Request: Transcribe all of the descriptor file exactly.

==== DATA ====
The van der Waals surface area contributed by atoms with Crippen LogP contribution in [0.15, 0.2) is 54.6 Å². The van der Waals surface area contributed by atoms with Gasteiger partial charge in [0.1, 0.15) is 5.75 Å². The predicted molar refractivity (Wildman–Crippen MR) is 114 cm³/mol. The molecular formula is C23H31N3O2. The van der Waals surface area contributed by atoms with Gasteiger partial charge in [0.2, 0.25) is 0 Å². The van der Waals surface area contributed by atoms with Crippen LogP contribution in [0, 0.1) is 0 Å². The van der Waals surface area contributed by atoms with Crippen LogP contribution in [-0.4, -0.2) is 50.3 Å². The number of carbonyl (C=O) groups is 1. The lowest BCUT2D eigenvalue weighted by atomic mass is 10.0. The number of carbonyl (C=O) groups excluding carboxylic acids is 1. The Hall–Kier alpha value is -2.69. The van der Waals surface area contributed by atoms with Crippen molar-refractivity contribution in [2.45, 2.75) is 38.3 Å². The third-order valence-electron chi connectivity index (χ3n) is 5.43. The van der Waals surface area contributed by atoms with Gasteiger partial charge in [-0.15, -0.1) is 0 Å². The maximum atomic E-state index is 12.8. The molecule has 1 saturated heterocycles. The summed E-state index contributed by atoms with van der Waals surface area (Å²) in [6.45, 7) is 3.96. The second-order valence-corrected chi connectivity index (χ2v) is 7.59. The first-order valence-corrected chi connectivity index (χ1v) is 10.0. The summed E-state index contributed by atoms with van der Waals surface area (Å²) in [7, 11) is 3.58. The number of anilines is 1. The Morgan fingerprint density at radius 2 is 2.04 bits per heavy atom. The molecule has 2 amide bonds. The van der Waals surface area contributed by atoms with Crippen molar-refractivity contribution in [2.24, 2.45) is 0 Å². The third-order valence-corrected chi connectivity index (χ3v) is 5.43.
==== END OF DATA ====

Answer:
The van der Waals surface area contributed by atoms with Crippen LogP contribution in [0.15, 0.2) is 54.6 Å². The van der Waals surface area contributed by atoms with Gasteiger partial charge in [0.1, 0.15) is 5.75 Å². The predicted molar refractivity (Wildman–Crippen MR) is 114 cm³/mol. The molecular formula is C23H31N3O2. The van der Waals surface area contributed by atoms with Gasteiger partial charge in [0.2, 0.25) is 0 Å². The van der Waals surface area contributed by atoms with Crippen LogP contribution in [0, 0.1) is 0 Å². The van der Waals surface area contributed by atoms with Crippen LogP contribution in [-0.4, -0.2) is 50.3 Å². The number of carbonyl (C=O) groups is 1. The lowest BCUT2D eigenvalue weighted by atomic mass is 10.0. The number of carbonyl (C=O) groups excluding carboxylic acids is 1. The Hall–Kier alpha value is -2.69. The van der Waals surface area contributed by atoms with Crippen molar-refractivity contribution in [2.45, 2.75) is 38.3 Å². The third-order valence-electron chi connectivity index (χ3n) is 5.43. The van der Waals surface area contributed by atoms with Gasteiger partial charge in [-0.15, -0.1) is 0 Å². The maximum atomic E-state index is 12.8. The molecule has 1 saturated heterocycles. The summed E-state index contributed by atoms with van der Waals surface area (Å²) in [6.45, 7) is 3.96. The second-order valence-corrected chi connectivity index (χ2v) is 7.59. The first-order valence-corrected chi connectivity index (χ1v) is 10.0. The summed E-state index contributed by atoms with van der Waals surface area (Å²) in [7, 11) is 3.58. The number of anilines is 1. The Morgan fingerprint density at radius 2 is 2.04 bits per heavy atom. The molecule has 2 amide bonds. The van der Waals surface area contributed by atoms with Crippen molar-refractivity contribution in [2.24, 2.45) is 0 Å². The third-order valence-corrected chi connectivity index (χ3v) is 5.43.